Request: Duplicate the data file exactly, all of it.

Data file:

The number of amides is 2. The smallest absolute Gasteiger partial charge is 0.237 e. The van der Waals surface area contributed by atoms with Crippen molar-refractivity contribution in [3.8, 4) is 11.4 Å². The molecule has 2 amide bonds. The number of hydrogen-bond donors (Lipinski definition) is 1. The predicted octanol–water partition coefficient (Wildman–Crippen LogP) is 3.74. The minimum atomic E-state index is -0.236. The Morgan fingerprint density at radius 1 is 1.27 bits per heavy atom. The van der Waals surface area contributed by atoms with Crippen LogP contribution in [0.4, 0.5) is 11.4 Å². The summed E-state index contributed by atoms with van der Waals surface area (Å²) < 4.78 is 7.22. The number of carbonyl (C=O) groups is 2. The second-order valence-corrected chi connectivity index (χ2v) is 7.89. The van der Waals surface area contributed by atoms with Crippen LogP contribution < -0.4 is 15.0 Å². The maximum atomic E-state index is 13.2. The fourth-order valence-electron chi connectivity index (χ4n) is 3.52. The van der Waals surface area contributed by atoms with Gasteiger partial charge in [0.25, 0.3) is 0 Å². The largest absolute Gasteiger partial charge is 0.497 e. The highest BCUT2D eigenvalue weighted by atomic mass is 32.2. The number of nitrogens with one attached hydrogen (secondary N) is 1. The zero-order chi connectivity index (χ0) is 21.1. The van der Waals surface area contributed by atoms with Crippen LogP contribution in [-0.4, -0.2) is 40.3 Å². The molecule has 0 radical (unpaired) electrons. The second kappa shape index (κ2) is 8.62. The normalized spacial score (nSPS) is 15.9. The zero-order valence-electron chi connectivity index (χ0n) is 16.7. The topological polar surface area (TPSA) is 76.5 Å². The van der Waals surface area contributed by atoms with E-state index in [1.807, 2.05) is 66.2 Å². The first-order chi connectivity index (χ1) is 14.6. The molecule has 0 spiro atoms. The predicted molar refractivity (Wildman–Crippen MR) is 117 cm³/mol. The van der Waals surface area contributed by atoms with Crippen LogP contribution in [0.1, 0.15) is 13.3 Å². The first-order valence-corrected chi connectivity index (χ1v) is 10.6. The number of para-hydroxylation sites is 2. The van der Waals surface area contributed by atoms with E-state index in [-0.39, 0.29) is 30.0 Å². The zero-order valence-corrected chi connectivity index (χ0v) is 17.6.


The number of amides is 2. The smallest absolute Gasteiger partial charge is 0.237 e. The van der Waals surface area contributed by atoms with Crippen molar-refractivity contribution in [3.8, 4) is 11.4 Å². The molecule has 2 amide bonds. The number of hydrogen-bond donors (Lipinski definition) is 1. The predicted octanol–water partition coefficient (Wildman–Crippen LogP) is 3.74. The minimum atomic E-state index is -0.236. The Morgan fingerprint density at radius 1 is 1.27 bits per heavy atom. The van der Waals surface area contributed by atoms with Crippen LogP contribution in [0.4, 0.5) is 11.4 Å². The summed E-state index contributed by atoms with van der Waals surface area (Å²) < 4.78 is 7.22. The number of carbonyl (C=O) groups is 2. The second-order valence-corrected chi connectivity index (χ2v) is 7.89. The van der Waals surface area contributed by atoms with Crippen LogP contribution < -0.4 is 15.0 Å². The maximum atomic E-state index is 13.2. The fourth-order valence-electron chi connectivity index (χ4n) is 3.52. The van der Waals surface area contributed by atoms with Gasteiger partial charge in [0.25, 0.3) is 0 Å². The largest absolute Gasteiger partial charge is 0.497 e. The highest BCUT2D eigenvalue weighted by atomic mass is 32.2. The number of nitrogens with one attached hydrogen (secondary N) is 1. The zero-order chi connectivity index (χ0) is 21.1. The van der Waals surface area contributed by atoms with Crippen LogP contribution in [-0.4, -0.2) is 40.3 Å². The molecule has 0 radical (unpaired) electrons. The second kappa shape index (κ2) is 8.62. The normalized spacial score (nSPS) is 15.9. The zero-order valence-electron chi connectivity index (χ0n) is 16.7. The topological polar surface area (TPSA) is 76.5 Å². The van der Waals surface area contributed by atoms with E-state index in [1.807, 2.05) is 66.2 Å². The first-order chi connectivity index (χ1) is 14.6. The molecule has 0 spiro atoms. The predicted molar refractivity (Wildman–Crippen MR) is 117 cm³/mol. The van der Waals surface area contributed by atoms with Crippen LogP contribution in [0.1, 0.15) is 13.3 Å². The first-order valence-corrected chi connectivity index (χ1v) is 10.6. The number of para-hydroxylation sites is 2. The van der Waals surface area contributed by atoms with E-state index in [-0.39, 0.29) is 30.0 Å². The zero-order valence-corrected chi connectivity index (χ0v) is 17.6.